The time for these discourses in Deuteronomy is plainly stated; it was the eleventh month of the forty years of wandering which were imposed upon the people for their unbelief (
The historical setting, moreover, is explicit in “when you go over the Jordan” (
Two of the most frequent phrases in the book are “go in and possess” (thirty-five times), and “the land which the Lord giveth thee” (thirty-four times). The occupation of the land by the Israelites had a primary place in the mind of the author. The language of promised blessings was for a people about to settle in a new land; not those settled for ages. The gods of the Canaanites are described as those of “the nations whom you shall dispossess” (
Where “tribes” are mentioned in Deuteronomy, they are separate entities but included in one whole; nothing to indicate a breach between N and S; Judah and Ephraim are not two kingdoms, and in fact are named only once, which is in the Blessing (
In Deuteronomy the election of Israel and the covenant at Horeb are always referred to as past events, but the inheritance of the land is always regarded as future. There is a national consciousness and a national religion, but as yet there was no central political organization. The contents are precisely suitable to the time and place (
It should also be noted that the primitive nature of the laws is suitable for a time when Israel first became a nation, but insufficient if viewed in relation to the needs of the 7th cent. b.c. These laws were to be executed by judges (
These laws were issued with a tone of authority which seems to proceed from a great leader. The prophets plead, but this author commands. This colors the whole legislation, and is explicit in the repeated phrase, “which I command you this day” (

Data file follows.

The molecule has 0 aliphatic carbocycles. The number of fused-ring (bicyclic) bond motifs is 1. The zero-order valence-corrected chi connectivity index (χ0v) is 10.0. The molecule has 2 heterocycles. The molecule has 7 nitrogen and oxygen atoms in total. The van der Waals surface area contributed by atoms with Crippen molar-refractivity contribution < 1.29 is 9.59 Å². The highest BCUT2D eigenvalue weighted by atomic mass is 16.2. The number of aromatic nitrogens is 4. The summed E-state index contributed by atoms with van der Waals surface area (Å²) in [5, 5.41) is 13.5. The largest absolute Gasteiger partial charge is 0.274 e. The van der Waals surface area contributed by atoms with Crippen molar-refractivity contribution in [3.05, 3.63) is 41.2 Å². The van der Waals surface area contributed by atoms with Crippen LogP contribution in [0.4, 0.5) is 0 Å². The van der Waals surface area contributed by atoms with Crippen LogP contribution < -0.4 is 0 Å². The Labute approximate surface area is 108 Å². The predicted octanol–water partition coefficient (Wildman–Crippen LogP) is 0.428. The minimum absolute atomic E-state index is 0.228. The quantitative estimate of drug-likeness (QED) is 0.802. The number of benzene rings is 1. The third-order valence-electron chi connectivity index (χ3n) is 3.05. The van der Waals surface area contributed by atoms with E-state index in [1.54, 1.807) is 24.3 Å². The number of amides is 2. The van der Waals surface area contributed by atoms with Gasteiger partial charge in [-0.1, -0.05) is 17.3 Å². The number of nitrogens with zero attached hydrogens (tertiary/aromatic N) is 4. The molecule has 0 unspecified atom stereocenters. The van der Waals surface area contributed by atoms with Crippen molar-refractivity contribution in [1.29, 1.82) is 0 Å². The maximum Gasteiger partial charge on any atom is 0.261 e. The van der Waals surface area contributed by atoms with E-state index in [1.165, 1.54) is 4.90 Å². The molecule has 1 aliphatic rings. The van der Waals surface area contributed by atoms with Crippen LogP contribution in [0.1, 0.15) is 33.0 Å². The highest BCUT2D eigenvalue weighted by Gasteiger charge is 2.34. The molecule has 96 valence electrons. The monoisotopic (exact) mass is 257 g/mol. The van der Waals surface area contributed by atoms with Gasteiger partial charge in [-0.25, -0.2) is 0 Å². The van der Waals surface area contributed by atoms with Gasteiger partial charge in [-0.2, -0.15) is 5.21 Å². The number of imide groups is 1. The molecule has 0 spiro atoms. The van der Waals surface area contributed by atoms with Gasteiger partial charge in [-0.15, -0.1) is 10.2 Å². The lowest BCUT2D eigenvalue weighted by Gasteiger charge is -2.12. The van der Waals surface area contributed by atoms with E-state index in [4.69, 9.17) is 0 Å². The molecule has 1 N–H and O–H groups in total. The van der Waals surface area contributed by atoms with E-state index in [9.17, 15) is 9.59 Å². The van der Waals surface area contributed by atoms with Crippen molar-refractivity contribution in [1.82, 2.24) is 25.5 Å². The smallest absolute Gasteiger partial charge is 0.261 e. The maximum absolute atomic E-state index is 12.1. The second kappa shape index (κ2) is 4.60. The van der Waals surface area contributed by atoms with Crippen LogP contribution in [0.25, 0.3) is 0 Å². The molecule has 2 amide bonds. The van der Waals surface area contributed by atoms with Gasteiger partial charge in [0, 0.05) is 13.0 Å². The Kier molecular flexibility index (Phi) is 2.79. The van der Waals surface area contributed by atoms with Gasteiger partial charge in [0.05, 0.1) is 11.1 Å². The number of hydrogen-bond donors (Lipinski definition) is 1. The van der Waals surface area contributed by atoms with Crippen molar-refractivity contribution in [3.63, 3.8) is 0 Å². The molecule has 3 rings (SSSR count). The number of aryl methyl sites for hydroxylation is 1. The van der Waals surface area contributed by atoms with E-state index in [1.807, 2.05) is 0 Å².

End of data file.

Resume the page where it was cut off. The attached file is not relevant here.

The theology of the Deuteronomic legislation is simple and unsophisticated; it shows no advance upon that of Moses and no difference from it. The same cannot be said of the theological outlook of Isaiah or his successors. Deuteronomy reflects the optimism of the Mosaic era; the promise of the fathers, the wonders in Egypt, the people’s deliverance and the covenant at Horeb. Such a combination of qualities can scarcely be due to accident, nor does it wear the appearance of design. The laws laid down in
An analysis of the background data contained in Deuteronomy reveals geographical references too accurate for a Mosaic setting to be accidental. The account of the journeyings (
Deuteronomy contains numerous notices concerning nations with whom the Israelites had then come in contact, but who, after the Mosaic period, entirely disappeared from the pages of history, such as the accounts of the residences of the kings of Bashan (
Deuteronomy uses the appellation of “hill country of the Amorites” (
The Book of Deuteronomy clearly reflects the personality of Moses, the historical setting of his age, and the geographical data one would expect.
The influence of Deuteronomy upon the later writings and history of Israel is great. Of all the Pentateuch, Deuteronomy has been most used by the prophets, simply because it is best calculated to serve as a model for prophetic declarations.